Youíve travelled the globe quite a bit off the back of your first album, how does the live scene in your hometown compare?

Touring has definitely made us realise how good artists have it in Melbourne, although weíve had a great time and met amazing people in Europe and the UK. We get asked a lot about how we fit into the punk scene or the rock scene or whatever here, and the truth is we donít have to in Melbourne because there are so many great people making interesting music and everyone wants to play with each other regardless of the sounds or genres theyíre working with. So itís a really interesting place musically and thereís also a lot of support for live music and community radio. You would think a city this big would have more of an industry mentality, but itís actually more like a small town in that sense.

Who are some bands from your neck of the woods that are doing good things at the moment that you would recommend we look into?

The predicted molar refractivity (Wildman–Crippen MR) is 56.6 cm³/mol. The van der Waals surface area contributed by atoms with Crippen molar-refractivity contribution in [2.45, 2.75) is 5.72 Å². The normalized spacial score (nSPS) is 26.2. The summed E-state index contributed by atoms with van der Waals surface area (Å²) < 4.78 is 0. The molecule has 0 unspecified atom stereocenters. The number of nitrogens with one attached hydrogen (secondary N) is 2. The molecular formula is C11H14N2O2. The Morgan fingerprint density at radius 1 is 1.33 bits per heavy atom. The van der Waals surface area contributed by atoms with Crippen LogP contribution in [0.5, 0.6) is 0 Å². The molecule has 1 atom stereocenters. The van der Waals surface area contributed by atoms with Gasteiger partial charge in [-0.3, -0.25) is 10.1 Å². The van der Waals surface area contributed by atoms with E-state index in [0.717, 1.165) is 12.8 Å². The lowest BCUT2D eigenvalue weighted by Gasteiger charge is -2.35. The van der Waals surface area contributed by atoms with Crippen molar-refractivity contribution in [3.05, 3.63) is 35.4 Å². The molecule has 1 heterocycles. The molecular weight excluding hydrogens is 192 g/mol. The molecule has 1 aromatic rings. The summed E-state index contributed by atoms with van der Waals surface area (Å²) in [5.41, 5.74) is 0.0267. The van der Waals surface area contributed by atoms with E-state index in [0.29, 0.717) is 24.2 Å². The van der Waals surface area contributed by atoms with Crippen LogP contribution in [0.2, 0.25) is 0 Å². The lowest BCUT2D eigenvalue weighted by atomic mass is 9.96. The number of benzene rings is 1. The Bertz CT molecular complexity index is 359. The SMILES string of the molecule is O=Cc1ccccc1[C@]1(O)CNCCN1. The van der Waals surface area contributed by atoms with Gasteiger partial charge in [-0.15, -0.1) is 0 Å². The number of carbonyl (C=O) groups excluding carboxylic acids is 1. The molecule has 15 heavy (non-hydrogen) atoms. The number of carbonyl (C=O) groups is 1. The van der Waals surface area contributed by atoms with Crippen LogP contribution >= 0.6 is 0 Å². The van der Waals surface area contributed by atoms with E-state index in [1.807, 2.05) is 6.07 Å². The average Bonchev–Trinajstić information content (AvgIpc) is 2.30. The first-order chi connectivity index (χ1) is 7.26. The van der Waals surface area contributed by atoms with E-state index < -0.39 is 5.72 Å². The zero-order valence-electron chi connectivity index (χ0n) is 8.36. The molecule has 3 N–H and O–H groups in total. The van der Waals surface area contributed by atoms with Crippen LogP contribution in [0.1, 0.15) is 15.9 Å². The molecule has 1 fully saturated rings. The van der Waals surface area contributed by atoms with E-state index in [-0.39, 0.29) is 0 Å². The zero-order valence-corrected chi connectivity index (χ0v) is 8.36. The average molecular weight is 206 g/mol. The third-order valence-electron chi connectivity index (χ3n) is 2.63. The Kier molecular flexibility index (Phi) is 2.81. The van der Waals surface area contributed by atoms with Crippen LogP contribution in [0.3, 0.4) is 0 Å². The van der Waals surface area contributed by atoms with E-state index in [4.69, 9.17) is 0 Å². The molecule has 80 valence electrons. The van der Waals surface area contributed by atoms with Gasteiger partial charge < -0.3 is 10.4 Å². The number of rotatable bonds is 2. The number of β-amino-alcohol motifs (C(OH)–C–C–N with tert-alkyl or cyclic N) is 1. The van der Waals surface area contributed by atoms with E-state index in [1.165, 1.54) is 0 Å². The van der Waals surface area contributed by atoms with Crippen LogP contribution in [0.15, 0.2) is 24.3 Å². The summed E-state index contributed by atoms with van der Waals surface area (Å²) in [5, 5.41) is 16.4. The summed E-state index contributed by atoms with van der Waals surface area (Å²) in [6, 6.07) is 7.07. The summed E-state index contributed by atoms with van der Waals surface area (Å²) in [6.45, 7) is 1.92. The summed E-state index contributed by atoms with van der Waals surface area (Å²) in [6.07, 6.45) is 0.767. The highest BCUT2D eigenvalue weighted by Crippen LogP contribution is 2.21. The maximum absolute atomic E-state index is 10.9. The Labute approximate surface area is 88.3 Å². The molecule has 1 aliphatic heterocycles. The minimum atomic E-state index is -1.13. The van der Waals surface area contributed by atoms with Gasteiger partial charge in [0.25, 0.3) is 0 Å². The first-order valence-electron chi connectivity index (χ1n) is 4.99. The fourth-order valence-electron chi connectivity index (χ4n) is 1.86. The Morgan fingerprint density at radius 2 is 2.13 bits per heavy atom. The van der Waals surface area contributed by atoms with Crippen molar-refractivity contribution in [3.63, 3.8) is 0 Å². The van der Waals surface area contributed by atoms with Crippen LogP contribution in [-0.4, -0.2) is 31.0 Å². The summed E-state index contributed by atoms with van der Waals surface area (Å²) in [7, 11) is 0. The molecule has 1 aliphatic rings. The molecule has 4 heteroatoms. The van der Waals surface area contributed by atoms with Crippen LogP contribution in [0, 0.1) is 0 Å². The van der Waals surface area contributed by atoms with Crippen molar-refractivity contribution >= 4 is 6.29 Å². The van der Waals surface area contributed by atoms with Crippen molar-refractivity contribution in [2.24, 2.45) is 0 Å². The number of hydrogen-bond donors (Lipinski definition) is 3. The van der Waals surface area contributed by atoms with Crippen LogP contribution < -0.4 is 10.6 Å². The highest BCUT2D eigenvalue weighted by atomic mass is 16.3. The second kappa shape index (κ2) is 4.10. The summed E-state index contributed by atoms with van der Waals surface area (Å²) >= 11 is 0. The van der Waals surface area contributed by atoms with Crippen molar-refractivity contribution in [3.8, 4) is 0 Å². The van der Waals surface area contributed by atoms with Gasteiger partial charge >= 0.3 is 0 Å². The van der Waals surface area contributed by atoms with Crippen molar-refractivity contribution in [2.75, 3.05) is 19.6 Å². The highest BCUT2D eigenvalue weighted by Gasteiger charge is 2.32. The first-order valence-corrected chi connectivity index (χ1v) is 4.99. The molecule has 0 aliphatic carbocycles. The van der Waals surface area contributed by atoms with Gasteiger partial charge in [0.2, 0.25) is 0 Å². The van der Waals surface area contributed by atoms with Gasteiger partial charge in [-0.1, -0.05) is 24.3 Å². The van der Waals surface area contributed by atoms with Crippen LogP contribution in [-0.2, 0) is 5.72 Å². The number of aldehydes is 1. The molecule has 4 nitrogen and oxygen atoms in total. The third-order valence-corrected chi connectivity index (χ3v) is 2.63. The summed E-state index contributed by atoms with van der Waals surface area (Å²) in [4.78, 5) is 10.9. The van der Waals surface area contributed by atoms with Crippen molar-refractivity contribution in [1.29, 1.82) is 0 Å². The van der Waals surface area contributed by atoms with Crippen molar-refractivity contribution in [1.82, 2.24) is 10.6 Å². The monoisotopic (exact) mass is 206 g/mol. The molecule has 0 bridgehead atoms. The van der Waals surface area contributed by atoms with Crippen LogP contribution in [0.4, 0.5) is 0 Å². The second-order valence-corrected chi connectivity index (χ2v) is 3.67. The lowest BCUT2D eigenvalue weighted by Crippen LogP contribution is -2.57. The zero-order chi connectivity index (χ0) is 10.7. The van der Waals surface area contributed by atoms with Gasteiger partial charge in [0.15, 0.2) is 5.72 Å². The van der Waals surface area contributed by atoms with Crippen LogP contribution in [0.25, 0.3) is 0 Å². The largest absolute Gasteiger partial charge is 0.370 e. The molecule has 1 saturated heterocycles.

Spike Fuck, No Local, RVG, Friendships, DianasÖ I know East Brunswick All Girls are recording and I canít wait to hear their next album. We just played with them and the new songs are sounding brutal.

These shows with Yukon Era are your first New Zealand shows ever!! How did that come about and what are you looking forward to most?

Itís been a long time coming, really, because the first album came out there but weíve never had a chance to make the trip. Coincidentally, our drummer Logan joined the band right after the shows were booked and heís from Wellington, so we also have a very personal attachment now. Heís already schooled us up on BurgerFuel, which I think now everyone is slightly unreasonably excited about. Maybe itís that good. In my head New Zealand is full of the nicest people in the world because we recently played a few shows with Fazerdaze in Europe and they and Yukon Era are the nicest people in the world.

Gold Class and Yukon Era

Friday 28th July, Whammy Bar, Auckland
Saturday 29th July, Caroline, Wellington

Tickets available HERE at UTR and in-store at Flying Out (Auckland) and Slow Boat/RPM (Wellington)